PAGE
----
You don’t even have to be a real Star Trek fan to remember that each episode began with the statement “Space—the final frontier”.  If you think about it, space is also one of the original frontiers.

People have always gotten in each other’s face….sometimes as a way to intimidate; sometimes because the nature of the communication requires it.

We routinely see professional athletes, politicians, actors and more standing nose to nose, staring at each other, each waiting for the other to look away first.  Getting in another person’s face, or even getting in their space is a strong method of communicating, whether we mean it that way or not.

Most of us have experienced the discomfort of having someone standing too close.  We may have physical reactions to this– or certainly psychological reactions.

Many factors influence or impact our comfort and need for personal space. Culture, age, gender, situations are just a few.  In our culture, a general rule is that we don’t want anyone within about eighteen inches of us, but there is an exception.  We make an exception for a person with whom we are intimate and who poses no threat.

There is no deep psychological reason for this; it simply means that we don’t want to be vulnerable.

Think about a visit to a doctor or dentist.  Because of the nature of healthcare, we know that someone is going to get into our space, and while just knowing that might make it bearable, it doesn’t make it comfortable.

Doctors, dentists, nurses, and other healthcare workers routinely invade a patients’ personal space.  To complicate matters even more, they may be shining a very bright light, or holding a hypodermic needle.  To the healthcare worker, this may be a frequent occurrence during the course of a work day.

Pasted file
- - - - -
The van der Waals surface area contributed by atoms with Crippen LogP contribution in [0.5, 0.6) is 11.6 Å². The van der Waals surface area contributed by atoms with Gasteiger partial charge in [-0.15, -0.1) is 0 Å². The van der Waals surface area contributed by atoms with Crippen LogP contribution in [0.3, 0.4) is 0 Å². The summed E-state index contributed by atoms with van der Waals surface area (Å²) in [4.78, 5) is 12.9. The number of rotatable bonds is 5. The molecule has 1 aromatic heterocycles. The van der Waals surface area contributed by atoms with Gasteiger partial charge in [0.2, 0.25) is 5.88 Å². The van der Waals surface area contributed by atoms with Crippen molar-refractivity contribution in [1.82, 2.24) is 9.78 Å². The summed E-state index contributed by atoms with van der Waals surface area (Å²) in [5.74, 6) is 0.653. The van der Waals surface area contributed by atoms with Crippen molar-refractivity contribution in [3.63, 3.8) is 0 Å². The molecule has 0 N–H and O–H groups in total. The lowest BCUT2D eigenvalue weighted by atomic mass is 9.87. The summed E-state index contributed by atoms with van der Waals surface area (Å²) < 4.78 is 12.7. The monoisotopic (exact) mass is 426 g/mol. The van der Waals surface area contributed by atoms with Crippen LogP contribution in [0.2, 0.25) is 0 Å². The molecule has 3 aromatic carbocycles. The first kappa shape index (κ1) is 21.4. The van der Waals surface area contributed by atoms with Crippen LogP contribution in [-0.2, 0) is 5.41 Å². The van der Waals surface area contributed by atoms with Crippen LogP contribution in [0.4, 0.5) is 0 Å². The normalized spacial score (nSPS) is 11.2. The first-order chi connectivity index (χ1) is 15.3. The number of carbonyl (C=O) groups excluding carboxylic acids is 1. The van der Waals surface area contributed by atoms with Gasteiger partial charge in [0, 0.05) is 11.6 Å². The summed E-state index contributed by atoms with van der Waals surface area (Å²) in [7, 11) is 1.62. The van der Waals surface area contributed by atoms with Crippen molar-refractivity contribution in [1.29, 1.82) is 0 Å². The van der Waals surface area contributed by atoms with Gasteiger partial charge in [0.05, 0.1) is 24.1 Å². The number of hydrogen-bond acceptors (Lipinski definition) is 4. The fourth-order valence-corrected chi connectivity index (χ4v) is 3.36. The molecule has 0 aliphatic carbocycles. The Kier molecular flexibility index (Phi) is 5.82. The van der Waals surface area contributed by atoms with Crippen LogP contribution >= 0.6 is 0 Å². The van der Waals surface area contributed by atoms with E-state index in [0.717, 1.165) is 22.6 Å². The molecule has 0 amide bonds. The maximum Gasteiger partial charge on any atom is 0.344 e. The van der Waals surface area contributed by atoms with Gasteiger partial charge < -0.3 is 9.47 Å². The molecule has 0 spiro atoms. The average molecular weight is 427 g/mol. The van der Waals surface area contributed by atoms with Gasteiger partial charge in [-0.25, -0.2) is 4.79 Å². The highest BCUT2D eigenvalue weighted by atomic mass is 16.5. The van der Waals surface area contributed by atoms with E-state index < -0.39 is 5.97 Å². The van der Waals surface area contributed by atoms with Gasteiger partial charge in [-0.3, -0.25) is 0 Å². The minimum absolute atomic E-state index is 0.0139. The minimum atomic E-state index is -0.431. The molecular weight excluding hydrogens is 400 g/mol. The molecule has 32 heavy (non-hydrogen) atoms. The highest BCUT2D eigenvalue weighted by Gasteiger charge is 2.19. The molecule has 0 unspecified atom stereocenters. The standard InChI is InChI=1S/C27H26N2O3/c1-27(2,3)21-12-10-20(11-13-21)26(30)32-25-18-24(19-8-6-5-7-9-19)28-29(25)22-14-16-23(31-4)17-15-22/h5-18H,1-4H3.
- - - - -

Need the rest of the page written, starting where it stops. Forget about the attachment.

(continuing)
And therein lies the danger.

The frequency can make the task routine to the healthcare work, but not to the patient.   Healthcare workers may see dozens of patients each day and what may seem routine to them, can feel like an invasion to the patient.  To some,  it may even feel like a violation.  For many patients, this invasion (or violation) can be one the most intimidating and uncomfortable aspects of the healthcare journey.  Healthcare workers may become numb to the feelings of the patient because they are so close to so many patients, so many times each day.

Putting the patient at ease takes intentional focus on the part of the healthcare worker.  It also takes practice.

There are “Tips & Takeaways” that we teach in the Passion for Patients™ Workshops that will make these situations easier for everyone.  Our Workshops provide training to healthcare workers on how to overcome the challenge of personal space, as well as a variety of other topics designed to make the healthcare journey positive from start to finish.  Contact us at 602-677-1614 for specific information on how to make your practice the healthcare provider of choice.

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